ES2018 introduces several new JavaScript language features that are great for Node.js developers. Promise.prototype.finally() is the most important new feature, but I think async iterators are a close second. In this article, I'll describe what you need to start using async iterators in Node.js. I'll also provide an example of how to use async iterators with Mongoose cursors.

Your First Async Iterator

Async iterators are natively supported in Node.js 10.x. If you're using Node.js 8.x or 9.x, you need to use Node.js' --harmony_async_iteration flag. Async iterators are not supported in Node.js 6.x or 7.x, so if you're on an older version you need to upgrade Node.js to use async iterators.

$ node --version
v9.9.0
$ node test.js
/home/node/test.js:7
  for await (const x of gen()) {
      ^^^^^

SyntaxError: Unexpected reserved word
    at new Script (vm.js:51:7)
    at createScript (vm.js:136:10)
    at Object.runInThisContext (vm.js:197:10)
    at Module._compile (module.js:613:28)
    at Object.Module._extensions..js (module.js:660:10)
    at Module.load (module.js:561:32)
    at tryModuleLoad (module.js:501:12)
    at Function.Module._load (module.js:493:3)
    at Function.Module.runMain (module.js:690:10)
    at startup (bootstrap_node.js:194:16)
$
$ node --harmony_async_iteration test.js
works!
$

Now that flags and versions are out of the way, let's review what an iterator is in JavaScript. An iterator is an object that exposes a next() function which returns an object { value, done }. The value property is the next value in the sequence, and the done property is a boolean that is true if there are no more values in the sequence. For example, below is an iterator that loops over the values in an array.

const nums = [1, 2, 3];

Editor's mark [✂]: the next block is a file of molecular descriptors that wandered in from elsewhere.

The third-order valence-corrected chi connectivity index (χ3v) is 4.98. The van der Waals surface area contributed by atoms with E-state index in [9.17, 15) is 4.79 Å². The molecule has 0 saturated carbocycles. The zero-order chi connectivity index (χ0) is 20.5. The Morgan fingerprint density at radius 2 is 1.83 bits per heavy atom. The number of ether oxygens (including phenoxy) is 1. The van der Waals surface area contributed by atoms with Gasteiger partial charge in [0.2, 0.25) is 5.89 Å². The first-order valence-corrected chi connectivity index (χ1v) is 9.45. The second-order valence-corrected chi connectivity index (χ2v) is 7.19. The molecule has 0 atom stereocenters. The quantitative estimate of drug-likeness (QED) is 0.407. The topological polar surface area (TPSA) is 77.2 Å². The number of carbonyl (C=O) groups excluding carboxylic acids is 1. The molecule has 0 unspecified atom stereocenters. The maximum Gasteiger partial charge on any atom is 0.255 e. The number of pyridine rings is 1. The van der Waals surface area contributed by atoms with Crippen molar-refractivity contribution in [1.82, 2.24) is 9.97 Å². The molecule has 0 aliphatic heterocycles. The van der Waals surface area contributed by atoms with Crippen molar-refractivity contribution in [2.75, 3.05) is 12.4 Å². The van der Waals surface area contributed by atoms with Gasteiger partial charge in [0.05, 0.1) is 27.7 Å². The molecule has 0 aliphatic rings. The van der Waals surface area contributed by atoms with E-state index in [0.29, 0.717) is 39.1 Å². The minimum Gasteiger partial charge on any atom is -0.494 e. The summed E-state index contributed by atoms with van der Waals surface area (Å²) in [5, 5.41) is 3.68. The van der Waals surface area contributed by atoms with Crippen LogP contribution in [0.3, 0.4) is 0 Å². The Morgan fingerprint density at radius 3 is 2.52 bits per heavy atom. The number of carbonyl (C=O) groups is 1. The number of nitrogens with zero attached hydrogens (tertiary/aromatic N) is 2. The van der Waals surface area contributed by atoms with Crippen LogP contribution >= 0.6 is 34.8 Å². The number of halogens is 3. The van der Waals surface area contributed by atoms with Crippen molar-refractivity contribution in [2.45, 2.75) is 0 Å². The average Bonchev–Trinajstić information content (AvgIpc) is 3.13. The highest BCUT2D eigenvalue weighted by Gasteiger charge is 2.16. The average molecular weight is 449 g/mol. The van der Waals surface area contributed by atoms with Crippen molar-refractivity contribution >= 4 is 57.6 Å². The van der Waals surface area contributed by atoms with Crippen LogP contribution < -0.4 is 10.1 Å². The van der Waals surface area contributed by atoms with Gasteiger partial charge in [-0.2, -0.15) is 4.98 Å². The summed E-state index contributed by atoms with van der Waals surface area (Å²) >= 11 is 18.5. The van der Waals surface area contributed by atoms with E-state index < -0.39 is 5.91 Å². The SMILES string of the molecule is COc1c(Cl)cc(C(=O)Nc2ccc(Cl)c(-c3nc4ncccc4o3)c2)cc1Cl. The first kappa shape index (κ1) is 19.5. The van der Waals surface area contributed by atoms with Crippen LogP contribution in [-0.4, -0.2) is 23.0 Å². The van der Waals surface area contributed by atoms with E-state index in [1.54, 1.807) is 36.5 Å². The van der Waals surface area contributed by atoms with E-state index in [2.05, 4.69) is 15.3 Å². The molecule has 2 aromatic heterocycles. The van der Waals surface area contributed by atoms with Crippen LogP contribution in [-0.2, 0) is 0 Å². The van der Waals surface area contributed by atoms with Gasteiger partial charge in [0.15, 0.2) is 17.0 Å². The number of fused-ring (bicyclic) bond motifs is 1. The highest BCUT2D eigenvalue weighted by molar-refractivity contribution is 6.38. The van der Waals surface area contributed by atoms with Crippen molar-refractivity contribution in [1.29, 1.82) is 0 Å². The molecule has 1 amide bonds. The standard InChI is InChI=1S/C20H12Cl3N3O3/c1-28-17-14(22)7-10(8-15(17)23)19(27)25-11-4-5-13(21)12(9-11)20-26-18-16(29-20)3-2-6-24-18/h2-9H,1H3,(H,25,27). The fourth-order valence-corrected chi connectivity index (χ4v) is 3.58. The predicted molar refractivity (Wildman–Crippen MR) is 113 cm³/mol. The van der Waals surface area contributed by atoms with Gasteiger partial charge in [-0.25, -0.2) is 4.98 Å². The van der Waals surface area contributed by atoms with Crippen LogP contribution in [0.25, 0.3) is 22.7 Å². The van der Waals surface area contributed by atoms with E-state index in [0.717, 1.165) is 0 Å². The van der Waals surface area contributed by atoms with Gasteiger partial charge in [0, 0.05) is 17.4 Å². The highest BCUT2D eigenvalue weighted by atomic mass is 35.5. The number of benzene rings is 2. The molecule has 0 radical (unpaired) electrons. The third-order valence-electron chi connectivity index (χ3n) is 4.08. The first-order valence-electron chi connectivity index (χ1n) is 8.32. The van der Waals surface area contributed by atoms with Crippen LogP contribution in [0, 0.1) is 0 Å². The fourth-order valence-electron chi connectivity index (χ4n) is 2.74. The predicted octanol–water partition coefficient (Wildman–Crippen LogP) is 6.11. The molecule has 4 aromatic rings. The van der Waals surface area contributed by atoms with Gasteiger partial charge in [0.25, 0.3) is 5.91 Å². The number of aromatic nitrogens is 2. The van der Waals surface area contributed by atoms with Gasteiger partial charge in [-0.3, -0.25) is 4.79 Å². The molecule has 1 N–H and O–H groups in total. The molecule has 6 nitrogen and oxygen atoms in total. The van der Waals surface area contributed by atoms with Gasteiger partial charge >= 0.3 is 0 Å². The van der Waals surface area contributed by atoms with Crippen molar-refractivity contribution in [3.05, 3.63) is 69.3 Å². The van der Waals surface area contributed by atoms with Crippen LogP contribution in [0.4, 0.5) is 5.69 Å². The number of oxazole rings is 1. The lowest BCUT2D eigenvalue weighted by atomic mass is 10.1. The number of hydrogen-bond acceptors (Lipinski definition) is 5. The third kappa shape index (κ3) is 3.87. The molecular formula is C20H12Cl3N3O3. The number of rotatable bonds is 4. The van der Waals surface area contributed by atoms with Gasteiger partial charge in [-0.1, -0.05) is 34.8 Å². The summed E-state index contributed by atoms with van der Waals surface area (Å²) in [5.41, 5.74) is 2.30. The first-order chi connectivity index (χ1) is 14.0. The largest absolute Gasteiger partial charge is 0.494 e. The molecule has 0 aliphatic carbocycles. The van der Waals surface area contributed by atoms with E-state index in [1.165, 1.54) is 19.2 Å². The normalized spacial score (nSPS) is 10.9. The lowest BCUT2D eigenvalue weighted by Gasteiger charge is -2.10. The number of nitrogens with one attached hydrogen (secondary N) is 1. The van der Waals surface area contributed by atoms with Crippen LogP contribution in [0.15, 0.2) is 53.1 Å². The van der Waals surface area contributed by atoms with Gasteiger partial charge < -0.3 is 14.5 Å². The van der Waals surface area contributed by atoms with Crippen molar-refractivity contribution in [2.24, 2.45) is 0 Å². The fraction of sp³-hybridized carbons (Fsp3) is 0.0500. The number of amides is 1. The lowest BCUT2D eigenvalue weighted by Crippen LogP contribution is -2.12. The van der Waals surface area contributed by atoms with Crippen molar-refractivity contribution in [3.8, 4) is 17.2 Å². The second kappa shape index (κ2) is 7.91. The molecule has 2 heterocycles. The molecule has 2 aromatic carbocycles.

let index = 0;
const iterator = {
  next: () => {
    if (index >= nums.length) {
      return { done: true };
    }
    const value = iterator[index++];
    return { value, done: false };
  }
};

By itself, an iterator isn't very useful. In order to use an iterator with a for/of loop, you need an iterable. An iterable is an object with a Symbol.iterator function that returns an iterator. Below is a simple iterable that just returns the above iterator.

const iterable = {
  [Symbol.iterator]: () => iterator
};
for (const v of iterable) {
  console.log(v); // Prints "1", "2", "3"
}

ES2018 introduces 2 related concepts: async iterators and async iterables. The difference between an async iterator and a conventional iterator is that, instead of returning a plain object { value, done }, an async iterator returns a promise that fulfills to { value, done }. Similarly, an async iterable is an object with Symbol.asyncIterator function that returns an async iterator. Below is an example of creating an async iterator and an async iterable.

const nums = [1, 2, 3];

let index = 0;
const asyncIterator = {
  next: () => {
    if (index >= nums.length) {
      // A conventional iterator would return a `{ done: true }`
      // object. An async iterator returns a promise that resolves
      // to `{ done: true }`
      return Promise.resolve({ done: true });
    }
    const value = nums[index++];
    return Promise.resolve({ value, done: false });
  }
};

const asyncIterable = {
  // Note that async iterables use `Symbol.asyncIterator`, **not**
  // `Symbol.iterator`.
  [Symbol.asyncIterator]: () => asyncIterator
};

Asynchronous Iteration

You can use a for/of loop to loop through an iterable. However, for/of won't work with async iterables because value and done aren't computed synchronously. If you're a regular reader of this blog, you might have seen some async/await design patterns for this. With async/await, iterating through an async iterator is doable:

const asyncIterable = {
  [Symbol.asyncIterator]: () => asyncIterator
};

main().catch(error => console.error(error.stack));

async function main() {
  // To be concise, just get the `next()` function
  const { next } = asyncIterable[Symbol.asyncIterator]();

  // Use a `for` loop with `await` to exhaust the iterable. Once
  // `next()` resolves to a promise with `done: true`, exit the
  // loop.
  for (let { value, done } = await next(); !done; { value, done } = await next()) {
    console.log(value); // Prints "1", "2", "3"
  }
}